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Hair Loss (Alopecia) Overview
Hair loss, also known as alopecia, is a condition that primarily affects the scalp but can affect the entire body. Hereditary hair loss is the most common type and can lead to severe hair loss (baldness). Excessive hair loss may be due to individual or a combination of factors, such as scalp disease, hormonal changes, or medical conditions. Alopecia is more common in men than women.
Many people experiencing hair loss prefer to abstain from treatment and allow hair loss to run its course. Others may use makeup, hats, scarves, or wigs to cover up their condition. Many hair loss treatments are offered on the market, but not all treatment options are effective. Side effects are also common for hair loss medications, so it is important to be knowledgeable before choosing a treatment. Always discuss with your doctor before beginning any hair loss treatment.
Signs & Symptoms of Hair Loss
While it is fairly straightforward to observe if you are losing hair, hair loss can progress in different ways. Some scalp conditions cause acute hair loss that occurs suddenly. Other hair loss conditions can cause gradual balding. Below are some of the more common ways that hair loss occurs:
Circular and patchy balding. Hair loss may occur as patchy bald spots on the scalp, eyebrows, or beard. This type of hair loss is usually accompanied by itchiness, or even pain, before the hair falls out.
Sudden loosening. Your hair can loosen suddenly after a physical or emotional shock. Sudden loosening of hair will cause hair to come out in handfuls. This may occur when you are combing, washing, or gently tugging your hair. Hair that suddenly loosens usually indicate a temporary condition. However, this symptom can cause your hair to be thinner overall.
Full-body hair loss. Certain medical treatments and health conditions can cause body-wide hair loss. Chemotherapy is one treatment that can lead to this symptom. This kind of hair loss typically grows back after the treatment has ended.
Scalp-wide scaling. If you have a skin condition known as ringworm, you may experience patches of scales that spread over the scalp. This symptom also involves swelling, redness, oozing, and broken hair.
Gradual thinning at the top of the head. This is the most common type of hair loss and tends to affect people as they grow older. Gradual hair loss usually begins as a receding forehead hairline.
Causes of Hair Loss
A healthy person loses around 50 to 100 hairs a day. Because new hair is constantly growing, this isn’t noticeable. If new hair growth doesn’t keep up with the rate at which hair falls out, hair loss occurs. Hair loss can be caused by one of the following factors:
Excessive hair styling. Some hairstyles (like pigtails or cornrows) pull your hair very tightly. These hairstyles may look great, but they aren’t so great for your scalp. Pulling your hair too tightly for extended periods can lead to traction alopecia—hair loss due to pulling. Certain treatments, like hot-oil hair treatment, can also lead to hair loss. Essentially, any sort of styling that can lead to scarring can result in permanent hair loss.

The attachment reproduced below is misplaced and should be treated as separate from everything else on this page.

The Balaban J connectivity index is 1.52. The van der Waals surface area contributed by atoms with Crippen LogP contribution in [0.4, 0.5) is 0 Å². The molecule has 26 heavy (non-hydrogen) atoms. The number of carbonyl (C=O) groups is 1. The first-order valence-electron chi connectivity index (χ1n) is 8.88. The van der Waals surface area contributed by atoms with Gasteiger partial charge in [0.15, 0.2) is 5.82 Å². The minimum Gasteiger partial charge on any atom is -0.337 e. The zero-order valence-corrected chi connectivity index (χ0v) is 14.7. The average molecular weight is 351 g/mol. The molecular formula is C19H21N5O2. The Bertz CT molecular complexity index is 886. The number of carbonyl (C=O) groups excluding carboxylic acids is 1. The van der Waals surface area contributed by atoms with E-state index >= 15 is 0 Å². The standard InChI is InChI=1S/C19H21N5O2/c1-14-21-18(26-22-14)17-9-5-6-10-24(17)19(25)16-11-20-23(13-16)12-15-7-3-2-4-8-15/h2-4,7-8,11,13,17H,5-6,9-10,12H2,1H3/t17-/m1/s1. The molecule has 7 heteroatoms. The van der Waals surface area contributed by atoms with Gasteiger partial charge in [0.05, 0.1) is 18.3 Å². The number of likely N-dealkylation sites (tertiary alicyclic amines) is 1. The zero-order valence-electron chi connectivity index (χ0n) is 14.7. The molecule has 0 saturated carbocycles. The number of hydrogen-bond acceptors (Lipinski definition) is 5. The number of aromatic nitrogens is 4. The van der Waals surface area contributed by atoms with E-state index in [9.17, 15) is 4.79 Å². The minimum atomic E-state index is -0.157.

Hormonal changes. Hormone changes that occur during pregnancy, childbirth, menopause, or because of thyroid disease can lead to temporary and permanent hair loss.
Medical conditions. Skin infections like ringworm can lead to hair loss, as can the hair-pulling disorder trichotillomania. Another medical condition known to cause balding is alopecia areata, an immune system-related disease characterized by patchy hair loss.
Family history. Some of the most common types of hair loss are male- and female-pattern baldness. Also known as androgenic alopecia, these two kinds of hair loss are hereditary and usually develop later in life. Androgenic alopecia tends to develop gradually and is distinguishable by a receding hairline, thinning hair along the crown of the head, and bald spots.
Radiation therapy. If you undergo radiation therapy to the head area, your hair may not grow as it once did. Radiation to your head may cause you to lose hair, including your eyebrows and eyelashes.
How to Prevent Hair Loss
Hair loss due to hereditary factors may not be preventable. However, there are several steps you can take to prevent other types of hair loss. Here are some helpful tips for protecting your hair and improving your scalp health.
Always be gentle. Try to avoid being too harsh when you brush, comb, or wash your hair. Avoid tugging and use a detangler to resolve any knots, especially when your hair is damp. Steer clear of harsh treatments like curling irons, hot rollers, and hot-oil treatments whenever possible, and limit tension on your hair by only wearing braids and other styles that pull your hair once in a while.
Protect against sunlight. Too much exposure to the ultraviolet light from the sun can damage the hair and lead to hair loss. Wear hats when you are under strong sunlight and avoid exposure to ultraviolet light as much as you can.
Quit smoking. Studies show that smoking is associated with balding in men. This is likely due to smoking affecting the arteries under your scalp, decreasing blood flow which in turn limits oxygen and nutrients to your hair. Smoking also causes a host of other dangerous health problems, so ask your doctor about quitting if you smoke.
Cooling cap. If you are undergoing chemotherapy, ask your doctor to wear a cooling cap. A cooling cap can reduce your risk of hair loss.
For more information on the different types of hair loss, talk to your doctor. Your healthcare provider can let you know which hair loss treatment is right for you. They can also educate you concerning the side effects of popular hair loss medications so that you can make an informed choice. Your doctor can also determine if your hair loss is a sign of an underlying health condition.